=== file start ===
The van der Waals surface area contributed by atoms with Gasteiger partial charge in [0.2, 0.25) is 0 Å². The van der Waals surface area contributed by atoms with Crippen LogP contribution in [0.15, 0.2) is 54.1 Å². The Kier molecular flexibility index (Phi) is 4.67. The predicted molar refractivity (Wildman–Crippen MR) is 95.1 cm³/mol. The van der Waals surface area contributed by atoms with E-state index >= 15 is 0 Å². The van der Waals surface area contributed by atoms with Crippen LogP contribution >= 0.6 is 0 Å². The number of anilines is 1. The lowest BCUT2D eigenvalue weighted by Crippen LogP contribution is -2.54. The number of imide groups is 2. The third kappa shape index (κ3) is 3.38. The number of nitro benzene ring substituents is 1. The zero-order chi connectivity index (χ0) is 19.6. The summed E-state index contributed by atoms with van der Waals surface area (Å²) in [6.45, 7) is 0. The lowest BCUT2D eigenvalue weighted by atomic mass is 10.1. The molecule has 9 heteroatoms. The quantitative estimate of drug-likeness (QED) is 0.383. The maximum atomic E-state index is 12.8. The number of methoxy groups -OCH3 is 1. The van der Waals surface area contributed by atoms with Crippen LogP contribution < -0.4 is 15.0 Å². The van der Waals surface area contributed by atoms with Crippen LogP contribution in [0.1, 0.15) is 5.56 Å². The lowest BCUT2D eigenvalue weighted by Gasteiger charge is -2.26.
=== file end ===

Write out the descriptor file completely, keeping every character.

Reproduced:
The van der Waals surface area contributed by atoms with Gasteiger partial charge in [0.2, 0.25) is 0 Å². The van der Waals surface area contributed by atoms with Crippen LogP contribution in [0.15, 0.2) is 54.1 Å². The Kier molecular flexibility index (Phi) is 4.67. The predicted molar refractivity (Wildman–Crippen MR) is 95.1 cm³/mol. The van der Waals surface area contributed by atoms with E-state index >= 15 is 0 Å². The van der Waals surface area contributed by atoms with Crippen LogP contribution >= 0.6 is 0 Å². The number of anilines is 1. The lowest BCUT2D eigenvalue weighted by Crippen LogP contribution is -2.54. The number of imide groups is 2. The third kappa shape index (κ3) is 3.38. The number of nitro benzene ring substituents is 1. The zero-order chi connectivity index (χ0) is 19.6. The summed E-state index contributed by atoms with van der Waals surface area (Å²) in [6.45, 7) is 0. The lowest BCUT2D eigenvalue weighted by atomic mass is 10.1. The molecule has 9 heteroatoms. The quantitative estimate of drug-likeness (QED) is 0.383. The maximum atomic E-state index is 12.8. The number of methoxy groups -OCH3 is 1. The van der Waals surface area contributed by atoms with Crippen LogP contribution < -0.4 is 15.0 Å². The van der Waals surface area contributed by atoms with Crippen LogP contribution in [0.1, 0.15) is 5.56 Å². The lowest BCUT2D eigenvalue weighted by Gasteiger charge is -2.26.